Here's a great example of a leader who understood the importance of affirming impact. Thasunda Brown Duckett is the new CEO of TIAA.  Prior to that, she served in several senior executive positions at JP Morgan Chase, including as CEO of their Auto Finance business.  In an interview with David Gelles of the New York Times, she described one of her early moves as leader of that business at JP Morgan Chase: 

When I was named C.E.O. of Auto, within the first 90 days I went to the mail room, and I told them, “Keep doing your job with excellence. If you don’t put that payment in the right chute, and it accidentally goes to mortgage, then the customer doesn’t post on time, they’re upset, and they end up closing their account with us. But you started that process. So when you hear me talk about our customer experience having improved, brush your shoulders off.”  And they go, “You’re welcome. You know we got you.” At that moment I was able to connect them to Chase, to this bigger narrative. And now they know that T cares about everybody.

Friday, March 19, 2021

Why Do Entrepreneurs Keep Entering Highly Unprofitable Industries?

Source: New York Times

During the early days of my strategy courses, we often learn about Porter's five forces as a tool for evaluating industry structure.  We often examine industriest at the extreme - either highly profitable (such as pharma) or highly unprofitable (such as airlines or fitness centers).  We use the framework to try to explain the level of profitability in these markets.  Of course, one examine barriers to entry quite closely.  Low barriers to entry tend to depress profits in an industry, because new players can easily come in and compete on a relatively even playing field with incumbent firms.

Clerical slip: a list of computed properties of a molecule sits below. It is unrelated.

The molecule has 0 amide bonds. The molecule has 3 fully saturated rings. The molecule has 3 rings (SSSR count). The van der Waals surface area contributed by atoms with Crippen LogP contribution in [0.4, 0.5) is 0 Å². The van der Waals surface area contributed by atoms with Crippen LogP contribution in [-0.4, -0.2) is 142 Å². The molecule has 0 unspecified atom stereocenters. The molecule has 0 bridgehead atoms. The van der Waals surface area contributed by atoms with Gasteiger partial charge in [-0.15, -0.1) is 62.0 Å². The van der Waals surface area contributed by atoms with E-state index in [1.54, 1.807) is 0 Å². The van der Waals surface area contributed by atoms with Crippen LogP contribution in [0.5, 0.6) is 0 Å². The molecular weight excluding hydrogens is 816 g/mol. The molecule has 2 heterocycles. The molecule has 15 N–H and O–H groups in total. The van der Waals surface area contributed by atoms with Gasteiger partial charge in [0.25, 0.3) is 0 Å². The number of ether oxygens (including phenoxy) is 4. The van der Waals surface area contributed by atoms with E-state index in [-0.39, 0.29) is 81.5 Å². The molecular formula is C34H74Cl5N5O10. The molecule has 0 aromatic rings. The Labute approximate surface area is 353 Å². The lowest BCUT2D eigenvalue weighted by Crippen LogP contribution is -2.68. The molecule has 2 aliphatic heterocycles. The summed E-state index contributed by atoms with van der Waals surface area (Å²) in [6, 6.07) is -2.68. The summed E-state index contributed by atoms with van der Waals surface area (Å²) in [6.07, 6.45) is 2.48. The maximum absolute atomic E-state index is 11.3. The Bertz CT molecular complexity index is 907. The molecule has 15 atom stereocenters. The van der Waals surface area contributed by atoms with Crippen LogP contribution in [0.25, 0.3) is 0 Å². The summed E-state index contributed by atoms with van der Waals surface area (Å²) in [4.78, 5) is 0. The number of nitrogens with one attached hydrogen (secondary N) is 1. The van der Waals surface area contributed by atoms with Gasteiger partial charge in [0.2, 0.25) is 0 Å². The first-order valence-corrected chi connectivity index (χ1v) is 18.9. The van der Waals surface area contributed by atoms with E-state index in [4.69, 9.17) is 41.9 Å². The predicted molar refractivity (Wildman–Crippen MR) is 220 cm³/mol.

Students often ask me a question:  "Why do entrepreneurs keep entering these industries with consistently low profits? Don't they understand how hard it is to make money in these markets?"   What a terrific question!  As I read a New York Times story this morning about two new upstart airlines, the question really hit home again.  Why enter the airline business when it has been so unprofitable for decades?  After all, Richard Branson has told a great joke about the business.  He says that people always ask him how to become a millionaire.  He says it's quite easy.  You just start as a billionaire and then open an airline.  

What is happening in these industries?  For me, three factors explain the continued entry into unprofitable markets. 

1.  The low barriers to entry make it quite enticing for entrepreneurs.  They don't see the major obstacles that often obstruct entry into other industries.   They would love to be an entrepreneur, and they are looking for "easy targets" - i.e. markets that they can access more readily than some others.  

2.  They enter because, to them, it's a lifestyle business. They aren't think simply in terms of profit maximization. Fitness centers is a good example.  People open gyms because they have a passion for fitness and wellness.  They also would love to be their own boss.  A similar phenomenon has emerged in the wine industry. Many people enter the business because of their passion for the art and craft of making wine.  It's also a status symbol to enter the industry. Witness the celebrities who enter, including athletes, movie producers, and actors and actresses.